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Acts 11





Yesterday we encountered the story of how God took the Gospel to the Gentiles.  Because we are Gentiles who look back on this event, it doesn’t seem that big of a deal to us.  After all, why shouldn’t we have the privilege of hearing the Gospel and the opportunity to be saved.  Both The Great Commission and the Acts 1:8 model point to the fact that Jesus wanted everyone to hear the Good News.

But as you get into this chapter, it is quickly evident that not everyone was that excited.  When Peter returned to Jerusalem he was quickly met by a group of Jewish men referred to as “the circumcision party” or “those of the circumcision”.  These may very well have been men saved by the grace of God through Jesus but who were still very ignorant of God’s great grace.  They were still trying to marry the Jewish law with Christianity.

They were men that still clung to the Jewish traditions.  One of those would have been the absolute necessity of circumcision.  This will be a major point of contention later.  Another one of those would have been the long standing cultural divide between Jews and Gentiles.  Many Jews would have thought of Gentiles as no better if not worse than dogs.  They would not have had anything to do with them in any way.  In fact, for Gentiles to even be recognized by religious Jews, they would have had to converted to Judaism.

Peter was quick to tell his story.  As he did, he made a most interesting comparison.  The Gentiles at the home of Cornelius were saved and received the Holy Spirit just like the disciples did on the day of Pentecost.  This is remarkable.  The Samaritans also received the Holy Spirit, but it was in a different way.  The Gentiles, however, had a very similar experience to what happened at Pentecost.  The satisfied those of the circumcision, at least temporarily.

From there the story shifts to the church in Antioch.  We are reintroduced to Barnabas.  I love the way he is described: a good man, full of the Holy Spirit, and faithful.  We should all desire to be known that way.

God was busy saving a lot of Gentiles in Antioch.  Barnabas got a bit overwhelmed and left to go to Tarsus to get Saul.  It is at this point in the Acts narrative that Saul/Paul will begin to take on a much more prominent role.  But in the meantime, Barnabas and Saul teamed up to disciple the believers in Antioch.

The fruit of that discipleship was evident.  First, disciples were first called Christians at Antioch.  In other words, this is the first time that disciples lived such unusually graceful lives that people identified them with Jesus.  Second, the church in Antioch sent financial help to Christ followers living in Judea.  This is the first time we really see a cooperative effort of churches ministering to other churches.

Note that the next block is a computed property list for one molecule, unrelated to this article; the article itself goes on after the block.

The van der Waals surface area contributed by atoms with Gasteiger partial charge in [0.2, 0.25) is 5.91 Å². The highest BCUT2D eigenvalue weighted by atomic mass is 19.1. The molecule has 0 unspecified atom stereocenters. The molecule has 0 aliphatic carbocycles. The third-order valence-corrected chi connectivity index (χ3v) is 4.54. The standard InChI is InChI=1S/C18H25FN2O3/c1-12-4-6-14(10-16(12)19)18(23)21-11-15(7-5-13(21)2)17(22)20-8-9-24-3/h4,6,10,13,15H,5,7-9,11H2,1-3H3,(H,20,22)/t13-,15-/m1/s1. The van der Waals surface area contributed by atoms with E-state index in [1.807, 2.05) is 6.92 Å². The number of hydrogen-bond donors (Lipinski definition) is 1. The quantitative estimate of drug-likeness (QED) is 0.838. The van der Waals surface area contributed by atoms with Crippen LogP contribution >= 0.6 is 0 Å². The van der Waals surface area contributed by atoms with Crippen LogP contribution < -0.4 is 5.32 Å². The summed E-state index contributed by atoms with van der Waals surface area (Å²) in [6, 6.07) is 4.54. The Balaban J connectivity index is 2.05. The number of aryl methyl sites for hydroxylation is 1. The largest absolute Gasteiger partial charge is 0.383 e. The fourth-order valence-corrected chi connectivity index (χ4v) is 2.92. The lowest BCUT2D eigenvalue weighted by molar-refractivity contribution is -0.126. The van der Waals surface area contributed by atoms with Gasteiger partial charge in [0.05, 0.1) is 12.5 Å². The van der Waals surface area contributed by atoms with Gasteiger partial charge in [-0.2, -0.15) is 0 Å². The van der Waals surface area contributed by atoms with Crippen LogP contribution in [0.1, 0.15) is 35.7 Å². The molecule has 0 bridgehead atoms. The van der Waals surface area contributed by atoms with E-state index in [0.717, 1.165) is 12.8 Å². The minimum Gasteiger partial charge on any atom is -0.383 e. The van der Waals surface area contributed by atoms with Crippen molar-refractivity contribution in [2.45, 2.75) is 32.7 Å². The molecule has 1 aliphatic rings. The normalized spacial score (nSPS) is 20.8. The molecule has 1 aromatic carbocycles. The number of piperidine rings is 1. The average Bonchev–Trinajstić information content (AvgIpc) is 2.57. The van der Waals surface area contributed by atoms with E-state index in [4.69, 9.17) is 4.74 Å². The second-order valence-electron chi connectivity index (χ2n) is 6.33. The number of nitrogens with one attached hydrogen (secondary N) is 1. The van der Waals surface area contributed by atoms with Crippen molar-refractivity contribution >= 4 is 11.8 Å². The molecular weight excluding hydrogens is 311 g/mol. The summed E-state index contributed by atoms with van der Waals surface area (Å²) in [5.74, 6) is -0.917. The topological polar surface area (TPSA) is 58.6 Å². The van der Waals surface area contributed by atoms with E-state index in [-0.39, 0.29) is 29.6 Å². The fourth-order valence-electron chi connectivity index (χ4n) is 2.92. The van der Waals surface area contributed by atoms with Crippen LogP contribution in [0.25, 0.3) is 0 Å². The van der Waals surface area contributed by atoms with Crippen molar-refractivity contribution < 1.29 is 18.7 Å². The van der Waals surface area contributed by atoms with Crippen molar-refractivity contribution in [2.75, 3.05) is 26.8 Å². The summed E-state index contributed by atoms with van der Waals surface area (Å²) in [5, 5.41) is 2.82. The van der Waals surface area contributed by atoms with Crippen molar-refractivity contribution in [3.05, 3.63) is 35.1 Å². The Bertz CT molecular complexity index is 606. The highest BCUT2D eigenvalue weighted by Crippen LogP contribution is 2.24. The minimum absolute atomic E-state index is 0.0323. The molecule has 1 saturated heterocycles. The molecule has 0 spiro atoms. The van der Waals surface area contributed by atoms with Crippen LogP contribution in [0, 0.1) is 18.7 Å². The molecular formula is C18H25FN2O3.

Posted by Joe Ligon with

Acts 10





This is a pivotal chapter in the Book of Acts as well as in the history of the church.  Until this time, the Gospel had only been shared with the Jews first and then the Samaritans.  As far as we know, no Gentile had been witnessed to and no Gentile had been saved.

But as the Great Commission teaches that the Gospel would be preached to all nations (ethne or people groups) and as the Acts 1:8 model dictates that the Gospel would be taken to the ends of the earth, at some point Gentiles would have to hear the Gospel.

As always God was working.  When He saved Saul, He saved the one who would be the apostle to the Gentiles.  And when He caused the vision of the sheet with all kinds of animals to appear three times to Peter, He was preparing the man who would be the first to take the Gospel to the Gentiles.

The Gentiles in this story would be a Roman centurion named Cornelius as well as those in his household.  Cornelius is a prime example of a man who was very religious but not a Christian.  He believed in the one, true God.  He prayed.  He even gave support to the poor.  But he did not have a personal relationship with God through Jesus.

Because of the sincerity of his search, God sent an angel to Cornelius with explicit instructions to send after a man named Simon Peter.  Like any good soldier would, Cornelius quickly obeyed.  And in the meantime, God was preparing Peter for the task ahead.

The vision of the sheet with all kinds of animals in it served a couple of different purposes.  One, it made all animals clean.  It took away the Old Testament dietary restrictions which, among other things, made bacon legal.  Two, it made no difference between Jewish people and Gentiles.

Beginning in verse 34, Peter shared the Gospel with Cornelius and all those gathered in his house.  While Peter was preaching, the Holy Spirit fell on all those who heard the Word.  This is another proof that the preaching/teaching/sharing of God’s Word is absolutely necessary for salvation.  No one gets saved apart from the Scripture. 

What happens in verses 44-48 is also evidence that the presence of the Holy Spirit is undeniable, irrefutable proof of salvation.  It was not until after their salvation that they were baptized which is the Biblical model.

I think there are many take aways from this chapter.  One of those is we must never try to put God in a box.  He doesn’t go in there well and He seldom stays in there.  God is big enough and good enough to do whatever He wants to do.  We should not try to hinder that.  Instead we should be eager to be a part of that even if it doesn’t fit our notion of how God should operate.

Another take away is God loves all people.  It is true that the Jews are His chosen people.  But He loves everyone and, therefore, wants everyone to be saved. 

A third take away is when anyone anywhere gets serious about seeking God, God always shows up in a big, big way.

Posted by Joe Ligon with

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